Variations in acquiescence and extremity pose substantial threats to the validity of cross-cultural research that relies on survey methods. Individual and cultural correlates of response styles when using 2 contrasting types of response mode were investigated, drawing on data from 55 cultural groups across 33 nations. Using 7 dimensions of self-other relatedness that have often been confounded within the broader distinction between independence and interdependence, our analysis yields more specific understandings of both individual- and culture-level variations in response style. When using a Likert-scale response format, acquiescence is strongest among individuals seeing themselves as similar to others, and where cultural models of selfhood favour harmony, similarity with others and receptiveness to influence. However, when using Schwartz’s (2007) portrait-comparison response procedure, acquiescence is strongest among individuals seeing themselves as self-reliant but also connected to others, and where cultural models of selfhood favour self-reliance and self-consistency. Extreme responding varies less between the two types of response modes, and is most prevalent among individuals seeing themselves as self-reliant, and in cultures favouring self-reliance. As both types of response mode elicit distinctive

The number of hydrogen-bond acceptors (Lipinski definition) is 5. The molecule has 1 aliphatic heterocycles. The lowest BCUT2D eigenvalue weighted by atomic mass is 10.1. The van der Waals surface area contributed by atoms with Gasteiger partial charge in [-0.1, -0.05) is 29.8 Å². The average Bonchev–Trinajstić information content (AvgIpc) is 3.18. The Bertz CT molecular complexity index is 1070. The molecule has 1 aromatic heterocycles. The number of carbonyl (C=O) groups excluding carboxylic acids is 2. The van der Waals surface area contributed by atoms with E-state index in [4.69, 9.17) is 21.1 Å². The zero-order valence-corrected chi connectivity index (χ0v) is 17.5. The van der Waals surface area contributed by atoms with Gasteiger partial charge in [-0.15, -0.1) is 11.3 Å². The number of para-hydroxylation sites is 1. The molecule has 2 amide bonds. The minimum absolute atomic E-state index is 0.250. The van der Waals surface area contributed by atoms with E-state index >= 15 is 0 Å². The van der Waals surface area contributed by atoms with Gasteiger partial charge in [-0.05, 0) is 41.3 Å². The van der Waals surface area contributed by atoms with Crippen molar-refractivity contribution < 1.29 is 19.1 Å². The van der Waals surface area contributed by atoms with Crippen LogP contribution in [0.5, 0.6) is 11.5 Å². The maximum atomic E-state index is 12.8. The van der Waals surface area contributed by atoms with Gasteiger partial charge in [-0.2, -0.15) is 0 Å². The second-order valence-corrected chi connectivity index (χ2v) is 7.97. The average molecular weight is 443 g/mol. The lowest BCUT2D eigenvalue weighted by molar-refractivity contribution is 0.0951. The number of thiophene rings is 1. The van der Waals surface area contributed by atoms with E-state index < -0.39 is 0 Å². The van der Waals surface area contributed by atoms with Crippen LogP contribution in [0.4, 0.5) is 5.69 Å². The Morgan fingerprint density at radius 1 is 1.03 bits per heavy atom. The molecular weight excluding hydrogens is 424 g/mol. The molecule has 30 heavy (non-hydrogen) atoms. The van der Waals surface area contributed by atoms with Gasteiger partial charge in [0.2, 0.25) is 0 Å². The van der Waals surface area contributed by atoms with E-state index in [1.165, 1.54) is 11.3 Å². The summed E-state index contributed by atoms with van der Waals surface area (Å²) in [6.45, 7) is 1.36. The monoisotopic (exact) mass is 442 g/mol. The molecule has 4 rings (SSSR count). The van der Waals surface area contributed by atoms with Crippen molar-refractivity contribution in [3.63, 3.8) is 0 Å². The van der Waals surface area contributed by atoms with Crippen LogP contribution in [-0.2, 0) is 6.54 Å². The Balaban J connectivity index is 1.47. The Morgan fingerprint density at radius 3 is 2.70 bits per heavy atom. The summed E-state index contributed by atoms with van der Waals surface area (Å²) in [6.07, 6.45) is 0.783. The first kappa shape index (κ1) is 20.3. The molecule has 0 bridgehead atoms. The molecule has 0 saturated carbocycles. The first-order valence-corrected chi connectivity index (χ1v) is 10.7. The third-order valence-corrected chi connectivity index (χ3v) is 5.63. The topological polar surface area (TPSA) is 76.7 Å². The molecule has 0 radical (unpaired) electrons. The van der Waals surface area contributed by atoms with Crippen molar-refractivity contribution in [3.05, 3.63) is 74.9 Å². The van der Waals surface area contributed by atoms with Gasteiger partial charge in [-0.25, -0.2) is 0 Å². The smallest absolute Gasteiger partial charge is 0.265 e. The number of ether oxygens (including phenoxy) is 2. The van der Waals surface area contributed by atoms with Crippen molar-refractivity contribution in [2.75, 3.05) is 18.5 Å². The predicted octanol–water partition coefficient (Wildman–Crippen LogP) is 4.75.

Few studies have examined to what extent commonly held stereotypes reflect real intergroup differences in motivational goals. Taking a values perspective (Schwartz et al., 2012), the study examines value preferences among Jews and Russians in Russia, to assess the extent to which commonly held stereotypes reflect values of group members. Results showed that Jews reported substantially higher levels of universalism‐tolerance, benevolence (both caring and dependability), and tradition values, and lower levels of power (both dominance and resources), and universalism‐nature values, than Russians. Results indicated that the widespread Jewish stereotypes of power, achievement, and rootlessness/cosmopolitanism are ungrounded, while the stereotypes of liberalism and particularism are upheld by the reported differences in the value preferences between Jews and the majority population in Russia. The present study underscores the importance of value comparisons between ethnic minority and majority groups for understanding their motivational goals and thus fighting prejudices and discrimination.